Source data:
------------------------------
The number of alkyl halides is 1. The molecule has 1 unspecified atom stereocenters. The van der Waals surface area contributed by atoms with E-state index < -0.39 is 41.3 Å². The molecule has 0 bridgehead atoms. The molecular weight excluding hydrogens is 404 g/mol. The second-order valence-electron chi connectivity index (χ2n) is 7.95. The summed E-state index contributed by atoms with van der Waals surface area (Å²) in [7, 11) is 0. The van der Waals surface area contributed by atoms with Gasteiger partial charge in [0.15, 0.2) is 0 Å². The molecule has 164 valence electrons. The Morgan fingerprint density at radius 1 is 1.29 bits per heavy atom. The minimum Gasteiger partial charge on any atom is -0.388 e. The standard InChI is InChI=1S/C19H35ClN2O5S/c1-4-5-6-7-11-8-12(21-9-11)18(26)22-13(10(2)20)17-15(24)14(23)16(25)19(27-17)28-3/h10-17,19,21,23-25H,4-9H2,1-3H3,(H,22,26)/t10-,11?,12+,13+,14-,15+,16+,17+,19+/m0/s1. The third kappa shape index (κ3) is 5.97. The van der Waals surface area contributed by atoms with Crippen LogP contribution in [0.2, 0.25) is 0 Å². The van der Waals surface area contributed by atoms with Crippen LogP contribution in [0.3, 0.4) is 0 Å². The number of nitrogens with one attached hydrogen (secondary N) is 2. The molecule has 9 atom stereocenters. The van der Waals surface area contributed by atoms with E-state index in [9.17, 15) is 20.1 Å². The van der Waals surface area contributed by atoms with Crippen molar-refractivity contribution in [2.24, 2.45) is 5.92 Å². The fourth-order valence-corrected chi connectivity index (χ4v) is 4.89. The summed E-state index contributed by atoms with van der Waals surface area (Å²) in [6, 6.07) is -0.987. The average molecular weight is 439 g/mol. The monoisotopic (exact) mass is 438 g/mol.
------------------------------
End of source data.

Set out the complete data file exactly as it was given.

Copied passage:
The number of alkyl halides is 1. The molecule has 1 unspecified atom stereocenters. The van der Waals surface area contributed by atoms with E-state index < -0.39 is 41.3 Å². The molecule has 0 bridgehead atoms. The molecular weight excluding hydrogens is 404 g/mol. The second-order valence-electron chi connectivity index (χ2n) is 7.95. The summed E-state index contributed by atoms with van der Waals surface area (Å²) in [7, 11) is 0. The van der Waals surface area contributed by atoms with Gasteiger partial charge in [0.15, 0.2) is 0 Å². The molecule has 164 valence electrons. The Morgan fingerprint density at radius 1 is 1.29 bits per heavy atom. The minimum Gasteiger partial charge on any atom is -0.388 e. The standard InChI is InChI=1S/C19H35ClN2O5S/c1-4-5-6-7-11-8-12(21-9-11)18(26)22-13(10(2)20)17-15(24)14(23)16(25)19(27-17)28-3/h10-17,19,21,23-25H,4-9H2,1-3H3,(H,22,26)/t10-,11?,12+,13+,14-,15+,16+,17+,19+/m0/s1. The third kappa shape index (κ3) is 5.97. The van der Waals surface area contributed by atoms with Crippen LogP contribution in [0.2, 0.25) is 0 Å². The van der Waals surface area contributed by atoms with Crippen LogP contribution in [0.3, 0.4) is 0 Å². The number of nitrogens with one attached hydrogen (secondary N) is 2. The molecule has 9 atom stereocenters. The van der Waals surface area contributed by atoms with E-state index in [9.17, 15) is 20.1 Å². The van der Waals surface area contributed by atoms with Crippen molar-refractivity contribution in [2.24, 2.45) is 5.92 Å². The fourth-order valence-corrected chi connectivity index (χ4v) is 4.89. The summed E-state index contributed by atoms with van der Waals surface area (Å²) in [6, 6.07) is -0.987. The average molecular weight is 439 g/mol. The monoisotopic (exact) mass is 438 g/mol.